sun 22/05/2022

Goldilocks and the Three Bears, Birmingham Hippodrome review - Jason Donovan makes his panto debut | reviews, news & interviews

Goldilocks and the Three Bears, Birmingham Hippodrome review - Jason Donovan makes his panto debut

Goldilocks and the Three Bears, Birmingham Hippodrome review - Jason Donovan makes his panto debut

Australian soap veteran plays against type as the baddie

Old panto hand Matt Slack (left) and debutant Jason Donovan

There was a time when UK pantomime was heavily populated by Australian soap stars; rather late in the day Jason Donovan – formerly known as Scott from Neighbours – makes his panto debut, as Count (careful how you pronounce that, Jason) Ramsay of Erinsborough.

Playing against type in a baddie role, he acquits himself well in this thoroughly entertaining spectacle with several nods to vaudeville (including circus acts in the line-up), but his fans might wish he played a more substantial part in proceedings.

It’s well into the second act before he has much to do. In a paper-thin plot, Donovan's evil ringmaster swoops in to destroy the circus owned by the impoverished Dame Betty Barnum (Andrew Ryan, excellent in an increasingly wonderful range of outfits) and her daughter Goldilocks (Samantha Dorrance); the ringmaster is Ringo (Matt Slack). The Count tries to destroy their circus by kidnapping its star turn, the amazing dancing Baby Bear (Jessica Daugirda).

In Alan McHugh and Slack’s gag-heavy script, peppered with local references as well as knowing political gags (which sort of write themselves at the moment), it’s Slack – a huge local favourite appearing in his 21st panto – who gets most to do, and very good he is, but the pair make surprisingly little of the star in their midst. And as he’s playing against type in the baddie role, Donovan doesn’t even have a ballad to sing, which is a shame.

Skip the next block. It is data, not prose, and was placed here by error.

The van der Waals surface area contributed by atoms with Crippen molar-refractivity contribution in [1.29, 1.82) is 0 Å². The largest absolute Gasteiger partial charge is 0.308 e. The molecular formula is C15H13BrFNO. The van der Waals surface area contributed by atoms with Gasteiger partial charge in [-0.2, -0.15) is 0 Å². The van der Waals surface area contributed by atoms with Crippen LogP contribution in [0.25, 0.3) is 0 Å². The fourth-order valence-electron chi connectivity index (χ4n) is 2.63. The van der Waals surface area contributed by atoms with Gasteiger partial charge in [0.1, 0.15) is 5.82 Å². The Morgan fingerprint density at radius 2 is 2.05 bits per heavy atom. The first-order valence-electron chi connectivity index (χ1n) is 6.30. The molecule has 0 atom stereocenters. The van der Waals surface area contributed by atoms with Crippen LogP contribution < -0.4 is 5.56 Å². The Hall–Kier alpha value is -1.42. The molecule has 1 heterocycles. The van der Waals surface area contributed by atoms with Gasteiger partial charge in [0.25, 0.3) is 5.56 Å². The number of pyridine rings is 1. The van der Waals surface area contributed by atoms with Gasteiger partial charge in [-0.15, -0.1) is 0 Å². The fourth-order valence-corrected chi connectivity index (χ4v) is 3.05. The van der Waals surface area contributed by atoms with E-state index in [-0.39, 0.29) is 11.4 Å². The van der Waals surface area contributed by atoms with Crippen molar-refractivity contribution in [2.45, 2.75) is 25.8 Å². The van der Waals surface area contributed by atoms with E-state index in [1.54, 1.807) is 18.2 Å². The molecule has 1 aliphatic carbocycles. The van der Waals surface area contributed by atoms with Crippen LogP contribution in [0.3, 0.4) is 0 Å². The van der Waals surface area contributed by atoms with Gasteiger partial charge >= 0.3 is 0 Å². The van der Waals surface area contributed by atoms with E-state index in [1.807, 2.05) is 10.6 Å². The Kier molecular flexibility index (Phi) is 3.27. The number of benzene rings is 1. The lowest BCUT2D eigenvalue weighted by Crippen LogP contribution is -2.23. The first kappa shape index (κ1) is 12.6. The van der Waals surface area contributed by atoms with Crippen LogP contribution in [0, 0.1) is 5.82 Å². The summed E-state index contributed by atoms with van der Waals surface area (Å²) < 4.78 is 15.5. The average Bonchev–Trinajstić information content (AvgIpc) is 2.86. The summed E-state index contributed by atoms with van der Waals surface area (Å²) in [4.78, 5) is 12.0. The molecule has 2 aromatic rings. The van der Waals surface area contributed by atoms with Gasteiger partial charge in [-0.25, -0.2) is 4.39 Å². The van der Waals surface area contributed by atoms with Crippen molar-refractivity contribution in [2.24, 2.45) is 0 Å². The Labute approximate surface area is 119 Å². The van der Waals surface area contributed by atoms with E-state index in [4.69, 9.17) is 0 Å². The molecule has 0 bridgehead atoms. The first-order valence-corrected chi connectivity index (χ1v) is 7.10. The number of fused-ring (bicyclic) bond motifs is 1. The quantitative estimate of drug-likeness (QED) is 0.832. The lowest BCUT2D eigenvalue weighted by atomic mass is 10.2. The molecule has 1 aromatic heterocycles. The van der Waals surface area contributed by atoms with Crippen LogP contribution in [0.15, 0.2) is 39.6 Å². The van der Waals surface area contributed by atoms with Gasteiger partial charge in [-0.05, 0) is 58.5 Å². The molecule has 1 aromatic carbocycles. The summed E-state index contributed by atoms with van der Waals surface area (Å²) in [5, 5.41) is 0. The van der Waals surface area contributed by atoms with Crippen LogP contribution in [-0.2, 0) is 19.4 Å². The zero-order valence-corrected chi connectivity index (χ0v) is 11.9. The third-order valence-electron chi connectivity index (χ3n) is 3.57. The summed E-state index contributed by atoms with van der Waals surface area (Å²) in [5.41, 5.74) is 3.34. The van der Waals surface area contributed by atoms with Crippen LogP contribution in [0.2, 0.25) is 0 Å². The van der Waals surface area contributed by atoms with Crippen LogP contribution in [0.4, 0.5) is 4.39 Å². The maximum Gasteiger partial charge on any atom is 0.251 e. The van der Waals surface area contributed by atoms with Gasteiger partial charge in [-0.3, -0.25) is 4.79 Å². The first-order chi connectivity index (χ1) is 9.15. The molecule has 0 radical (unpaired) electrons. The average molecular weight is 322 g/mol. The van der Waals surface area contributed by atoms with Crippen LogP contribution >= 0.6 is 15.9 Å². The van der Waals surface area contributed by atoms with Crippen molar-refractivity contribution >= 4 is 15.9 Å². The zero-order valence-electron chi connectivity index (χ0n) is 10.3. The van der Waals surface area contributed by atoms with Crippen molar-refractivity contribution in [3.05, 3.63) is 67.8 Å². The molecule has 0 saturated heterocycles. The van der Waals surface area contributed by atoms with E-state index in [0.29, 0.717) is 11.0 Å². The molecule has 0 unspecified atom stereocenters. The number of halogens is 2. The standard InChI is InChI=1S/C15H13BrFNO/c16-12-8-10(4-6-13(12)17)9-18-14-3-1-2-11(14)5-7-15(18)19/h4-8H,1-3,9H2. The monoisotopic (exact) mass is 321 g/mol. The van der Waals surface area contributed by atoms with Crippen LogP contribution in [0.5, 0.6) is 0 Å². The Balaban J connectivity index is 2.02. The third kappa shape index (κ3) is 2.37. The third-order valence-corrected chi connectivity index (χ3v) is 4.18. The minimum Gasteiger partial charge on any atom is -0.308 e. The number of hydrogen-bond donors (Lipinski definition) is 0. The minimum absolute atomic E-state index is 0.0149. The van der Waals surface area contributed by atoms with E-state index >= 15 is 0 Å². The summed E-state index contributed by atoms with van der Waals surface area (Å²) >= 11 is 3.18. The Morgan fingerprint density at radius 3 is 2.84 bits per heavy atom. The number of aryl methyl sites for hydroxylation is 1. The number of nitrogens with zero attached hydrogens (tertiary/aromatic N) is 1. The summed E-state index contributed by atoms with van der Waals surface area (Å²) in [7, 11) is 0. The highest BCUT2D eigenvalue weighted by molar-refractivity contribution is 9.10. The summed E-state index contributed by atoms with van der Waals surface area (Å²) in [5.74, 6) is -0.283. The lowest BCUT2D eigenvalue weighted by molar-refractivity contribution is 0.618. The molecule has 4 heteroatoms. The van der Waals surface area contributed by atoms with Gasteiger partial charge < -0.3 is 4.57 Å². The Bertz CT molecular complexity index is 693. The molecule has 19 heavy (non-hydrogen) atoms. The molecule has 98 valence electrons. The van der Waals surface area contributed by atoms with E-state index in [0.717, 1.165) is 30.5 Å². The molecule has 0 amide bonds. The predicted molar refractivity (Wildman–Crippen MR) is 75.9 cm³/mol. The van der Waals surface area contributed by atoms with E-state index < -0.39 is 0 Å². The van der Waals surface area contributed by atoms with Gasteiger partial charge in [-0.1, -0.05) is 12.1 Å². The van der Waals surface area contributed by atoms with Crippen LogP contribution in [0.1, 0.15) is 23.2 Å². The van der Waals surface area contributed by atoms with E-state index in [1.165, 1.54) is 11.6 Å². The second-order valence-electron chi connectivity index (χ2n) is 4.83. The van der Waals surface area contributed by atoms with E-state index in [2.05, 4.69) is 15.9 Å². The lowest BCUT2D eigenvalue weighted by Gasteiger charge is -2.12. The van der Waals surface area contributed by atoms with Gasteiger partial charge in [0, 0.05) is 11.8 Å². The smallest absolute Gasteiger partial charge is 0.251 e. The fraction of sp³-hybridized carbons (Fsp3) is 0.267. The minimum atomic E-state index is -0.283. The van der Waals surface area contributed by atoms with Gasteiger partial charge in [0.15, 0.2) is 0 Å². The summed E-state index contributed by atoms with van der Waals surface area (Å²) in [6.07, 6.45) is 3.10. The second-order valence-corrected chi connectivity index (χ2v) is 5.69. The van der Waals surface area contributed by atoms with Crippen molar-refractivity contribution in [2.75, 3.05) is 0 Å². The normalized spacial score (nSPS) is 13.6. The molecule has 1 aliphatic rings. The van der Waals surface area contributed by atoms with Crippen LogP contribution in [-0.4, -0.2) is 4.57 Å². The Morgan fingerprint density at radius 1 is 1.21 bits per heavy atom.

But he acquits himself well, and he’s a good sport as he takes part in bits of stage business and by enduring frequent cheeky references to his long-running role in Joseph and the Amazing Technicolor Dreamcoat, his pop career and his collaborations with Kylie Minogue.

There are turns by speciality acts including juggler Pierre Marchand, stunt motorcyclist Peter Pavlov, aerialists the Gemini Sisters and magician Phil Hitchcock. Doreen Tipton as the Lazy Lion Tamer, meanwhile, gives great value. Her shtick is that she's the first person in the world to be diagnosed with lazy cow syndrome, in a character she first developed on YouTube.

The high-values production, with set design by Ian Westbrook, lighting by Ben Cracknell and special effects The Twins FX, has some real "wow" moments, including a gorilla and a huge elephant head that comes out into the audience. It moves apace under Michael Harrison's direction and, for those who love both circus and panto, offers double the fun.

Donovan gets to swash his buckle – or rather, swish his frock coat – with aplomb

rating

Editor Rating: 
4
Average: 4 (1 vote)

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